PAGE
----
In Twitter postings stretching back to the weeks following the US-German-orchestrated, fascist-led coup that drove Ukraine’s elected president from office, Lisitsa been heavily critical of the Kiev regime. She has denounced it for its rampant corruption, ties to Nazi sympathizers like the Right Sector, and mistreatment of the Russian minority, and for the brutal war it has waged against the pro-Russian separatist forces in eastern Ukraine.

The cancellation of Lisitsa’s performances of Rachmaninoff’s Piano Concerto No. 2 is a brazen act of political censorship.

The management of the TSO, one of the country’s leading cultural institutions, initially sought to cover up why it had cancelled Lisitsa’s performances. It simply said she was no longer available to play in Toronto and had been replaced.

Only after Lisitsa revealed that she had been dumped from the TSO program and instructed by management not to reveal why did TSO President Jeff Melanson acknowledge that the cancellation was due to pressure from Ukrainian nationalists.

Melanson justified the decision by citing “ongoing accusations” from ”Ukrainian media outlets” that Lisitsa has used “deeply offensive language.” In an attempt to intimidate the musician, the TSO had previously forwarded Lisitsa a letter from a prominent lawyer at the country’s largest law firm, Borden Ladner Gervais, that said she could be denied entry into Canada under section 319 of Canada’s criminal code, which makes the “willful promotion of hatred” illegal.

The TSO’s actions threaten artistic freedom and freedom of speech and have ominous implications for musicians and artists everywhere. As Cara Zwibel of the Canadian Civil Liberties Association put it in comments to the CBC, “I think there is a problem with the message that this sends to artists that they may have trouble getting jobs or keeping jobs if they express views that are unpopular or controversial.”

The TSO’s banning of Lisitsa represents a cowardly capitulation to reactionary political forces—forces that enjoy the strong backing of the Conservative government of Stephen Harper.

Protests against Lisitsa’s appearance came from the Ukrainian Canadian Congress (UCC), a right-wing organization that purports to represent Canada’s large Ukrainian diaspora community. Heavily influenced by extreme Ukrainian nationalism, the UCC is virulently anti-communist and anti-Russian. Some of its affiliates were founded by veterans of the Organization of Ukrainian Nationalists (OUN), which collaborated with the Nazis in World War II, including in the mass extermination of Jews, and many continue to venerate OUN leader Stepan Bandera.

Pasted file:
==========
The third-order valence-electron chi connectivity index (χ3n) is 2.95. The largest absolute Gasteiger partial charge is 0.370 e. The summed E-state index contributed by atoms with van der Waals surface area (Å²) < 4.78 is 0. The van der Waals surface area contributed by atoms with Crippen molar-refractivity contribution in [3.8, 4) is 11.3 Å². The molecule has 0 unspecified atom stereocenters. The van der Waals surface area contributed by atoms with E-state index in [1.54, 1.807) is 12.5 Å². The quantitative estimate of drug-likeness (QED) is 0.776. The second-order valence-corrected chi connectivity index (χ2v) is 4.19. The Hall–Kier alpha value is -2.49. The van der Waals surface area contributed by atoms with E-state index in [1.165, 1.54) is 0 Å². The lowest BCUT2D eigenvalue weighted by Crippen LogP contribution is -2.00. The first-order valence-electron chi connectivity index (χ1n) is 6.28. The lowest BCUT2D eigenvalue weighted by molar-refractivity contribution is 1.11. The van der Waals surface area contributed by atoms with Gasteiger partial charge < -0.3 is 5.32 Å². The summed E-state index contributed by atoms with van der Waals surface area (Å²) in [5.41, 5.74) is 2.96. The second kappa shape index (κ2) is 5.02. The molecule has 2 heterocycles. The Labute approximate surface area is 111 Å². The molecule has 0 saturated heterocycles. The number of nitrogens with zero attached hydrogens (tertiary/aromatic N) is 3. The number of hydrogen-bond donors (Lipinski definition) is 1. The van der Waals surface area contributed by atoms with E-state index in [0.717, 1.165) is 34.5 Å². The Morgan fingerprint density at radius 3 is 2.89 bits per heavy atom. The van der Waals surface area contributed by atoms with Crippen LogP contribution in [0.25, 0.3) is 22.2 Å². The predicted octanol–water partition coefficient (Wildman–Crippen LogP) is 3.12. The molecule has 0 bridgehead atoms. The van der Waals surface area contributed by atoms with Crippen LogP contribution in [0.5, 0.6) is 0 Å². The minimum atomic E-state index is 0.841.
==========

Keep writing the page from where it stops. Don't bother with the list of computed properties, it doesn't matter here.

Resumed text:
Lisitsa has for some time been a target of the Ukrainian right because she has rejected the Western-backed propaganda that the Ukraine crisis has been caused by Russian aggression. Her concerts have repeatedly become the occasion for protests by Ukrainian nationalist groups. Last September, the EuroMaidan Press website published an appeal for supporters to join them in calling for a boycott of Lisitsa’s concerts in Pittsburgh.

The TSO’s ban will encourage these right-wing elements to go after Lisitsa elsewhere, as well as other artists who take a critical position towards the pro-western Kiev regime.

So as to ostracize Lisitsa, her Ukrainian nationalist opponents have labelled her a stooge of Russian president Vladimir Putin. This is a slur. What they object to is her heartfelt challenge to their false narrative.

As Lisitsa explained in the Facebook posting announcing the TSO’s banning, she initially had great hopes that what she terms the “Maidan Revolution” would end the domination of Ukraine by a corrupt oligarchy, but these hopes were quickly dashed.

“I was so proud of my people!” wrote Lisitsa. “But the ruling class doesn’t let go easily. They managed to cunningly channel away the anger, to direct it to other, often imaginable, enemies—and worse, to turn people upon themselves. Year later, we have the same rich people remaining in power, misery and poverty everywhere, dozens of thousands killed, over a million of refugees.”